Judy Terry is a marketing professional and a former local councillor in Suffolk.

The fact that two of London’s richest boroughs, Wandsworth and Westminster, have Band D council tax rates of, respectively, £723 and £711, less than half that of the average across England which stands at £1,671, highlights how unfair this system has become.

Average property prices beyond the M25 are a fraction of their equivalents in London, whilst wages outside London average less than £30,000. However, local authority bosses’ incomes are certainly comparable with some of the highest paid in the capital, with enviably generous pension entitlements.

Nevertheless, two Suffolk councils (Forest Heath and St. Edmundsbury) which share many services, now propose increasing pay for top executives by up to 26 per cent, to aid future recruitment.. This means adding a reported £17,000 to the Chief Executive’s salary. There is no doubt that this is a very well run and ambitious authority, but such generosity lacks sensitivity when hard-working local people, living in areas of deprivation including Mildenhall – and even parts of Newmarket – are lucky to be paid as much as £17,000 a year.

Meanwhile, a growing number of second home owners dodge paying council tax by registering properties as holiday lets and claiming small business rate relief. In the prime coastal areas of Southwold, Aldeburgh and Walberswick in Suffolk, more than a third of residential properties are registered as second homes, pushing up prices to the detriment of local communities.

In Southwold, alone, 253 second home “businesses” benefit from this rate relief, which is equivalent to £551,744 a year. Just up the coast, also within the Waveney District, Lowestoft suffers pockets of deprivation and low aspiration; although the area now benefits from the expanding offshore wind industry, it deserves the added investment such a sum could contribute, creating more jobs and potentially helping to revive the fishing industry.

As one local Conservative councillor says:

“It is unfair that people who can afford two homes are being subsidised by those who can’t even buy one.”

Whilst tourism makes a valuable contribution to local economies, it shouldn’t be at the expense of residents. Cornwall, which suffers from similar “rate relief” problems with second homes, is seeking devolved powers to end the practice. Despite its apparent affluence, Suffolk should do the same, especially given the pressures on social care for its expanding elderly population, and the plans to cut school transport seriously impacting rural areas.

Taxpayers want to see local authorities delivering value for money: for example, separate charges for some bin collections could be avoided if all Suffolk’s councils signed up to a centrally controlled county-wide waste service, saving millions, instead of retaining separate operations. Millions could also be saved if Highways officials co-ordinated works with the various utilities (water, broadband, gas etc), fining them if roads and pavements are not restored to a high standard, and if projects overrun. Engagement would also prevent roads being repeatedly dug up just weeks after they have been resurfaced, causing huge inconvenience to local residents and businesses. Savings could repair urban potholes, which have proliferated to dangerous levels.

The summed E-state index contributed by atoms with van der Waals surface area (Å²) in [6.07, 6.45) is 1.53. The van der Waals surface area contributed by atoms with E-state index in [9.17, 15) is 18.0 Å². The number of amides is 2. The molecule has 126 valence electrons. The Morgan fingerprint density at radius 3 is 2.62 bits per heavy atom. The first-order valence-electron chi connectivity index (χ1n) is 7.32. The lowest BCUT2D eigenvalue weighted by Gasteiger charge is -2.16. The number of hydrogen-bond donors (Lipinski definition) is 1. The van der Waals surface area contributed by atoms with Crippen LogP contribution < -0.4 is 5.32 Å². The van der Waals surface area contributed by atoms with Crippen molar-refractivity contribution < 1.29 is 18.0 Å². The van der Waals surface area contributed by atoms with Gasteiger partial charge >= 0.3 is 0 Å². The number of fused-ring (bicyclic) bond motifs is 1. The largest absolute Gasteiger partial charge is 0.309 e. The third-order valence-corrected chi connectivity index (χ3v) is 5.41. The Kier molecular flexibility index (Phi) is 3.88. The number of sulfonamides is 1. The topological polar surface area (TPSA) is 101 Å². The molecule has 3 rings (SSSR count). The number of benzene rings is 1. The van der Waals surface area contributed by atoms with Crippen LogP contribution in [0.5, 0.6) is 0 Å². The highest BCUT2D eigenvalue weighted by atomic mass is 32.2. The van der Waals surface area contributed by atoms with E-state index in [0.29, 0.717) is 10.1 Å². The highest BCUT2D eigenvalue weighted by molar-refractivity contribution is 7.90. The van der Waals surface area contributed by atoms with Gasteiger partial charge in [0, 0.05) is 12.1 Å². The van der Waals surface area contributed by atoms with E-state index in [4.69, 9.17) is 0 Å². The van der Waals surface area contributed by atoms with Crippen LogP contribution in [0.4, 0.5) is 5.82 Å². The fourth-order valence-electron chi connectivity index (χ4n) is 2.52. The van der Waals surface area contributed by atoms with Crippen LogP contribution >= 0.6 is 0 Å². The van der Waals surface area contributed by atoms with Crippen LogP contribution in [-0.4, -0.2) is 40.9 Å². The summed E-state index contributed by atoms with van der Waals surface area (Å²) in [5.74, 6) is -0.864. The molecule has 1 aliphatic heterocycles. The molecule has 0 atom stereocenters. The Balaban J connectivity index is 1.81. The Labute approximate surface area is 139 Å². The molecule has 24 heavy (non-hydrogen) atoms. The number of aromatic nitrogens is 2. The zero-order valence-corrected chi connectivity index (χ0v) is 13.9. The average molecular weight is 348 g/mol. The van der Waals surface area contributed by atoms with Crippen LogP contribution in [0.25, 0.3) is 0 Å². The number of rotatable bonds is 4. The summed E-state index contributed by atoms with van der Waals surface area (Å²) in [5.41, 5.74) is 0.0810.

Local authorities beyond the capital do have extra responsibilities, which is all the more reason for sharing resources to reduce costs, and Waveney with Suffolk Coastal are exemplars. But it is not an excuse for borrowing vast sums to become ‘developers’ which is an increasing practice around the country in the hope of raising extra income.

For example, Labour-controlled Ipswich Borough Council recently announced an increase in its borrowing from £56 million to build a commercial property portfolio to £350 million, without having any credible strategy for allocating such a vast sum.

The council set up a company, led by an ‘expert’ from a national firm of surveyors, with Labour councillors who lack any specialist property experience, appointed to the ‘board’, to manage the business. The problem is that there is no accountability or formal oversight of its activities, yet there is evidence from underbidders that the council has already overpaid by several million pounds for sites. Conservative councillors report being refused permission by the council’s Operations Director, who doubles as the monitoring officer, to ask questions at Full Council because of ‘commercial sensitivity’. For the same reason, the Scrutiny Committee is toothless.

Commercial property is notoriously volatile, so the secretive nature of these deals is worrying when the local taxpayer (the Ipswich population is less than 140,000) will ultimately have to repay the debt, potentially penalising future generations. At the very least, the company should have an experienced independent chair (the recently retired former chair of the Local Enterprise Partnership would be an ideal candidate) and publish an Annual Report, setting out the financial position for each acquisition, including tenancy agreements and rental levels, as well as ongoing maintenance costs. When public companies are required to provide such information, it should also be mandatory for local authorities dabbling in unfamiliar territory.

The Government should urgently review its lending priorities; its own borrowings may be a few billion lower than in recent years, but it is funding a future financial crisis by allowing councils to build up enormous debts which are unlikely ever to be repaid.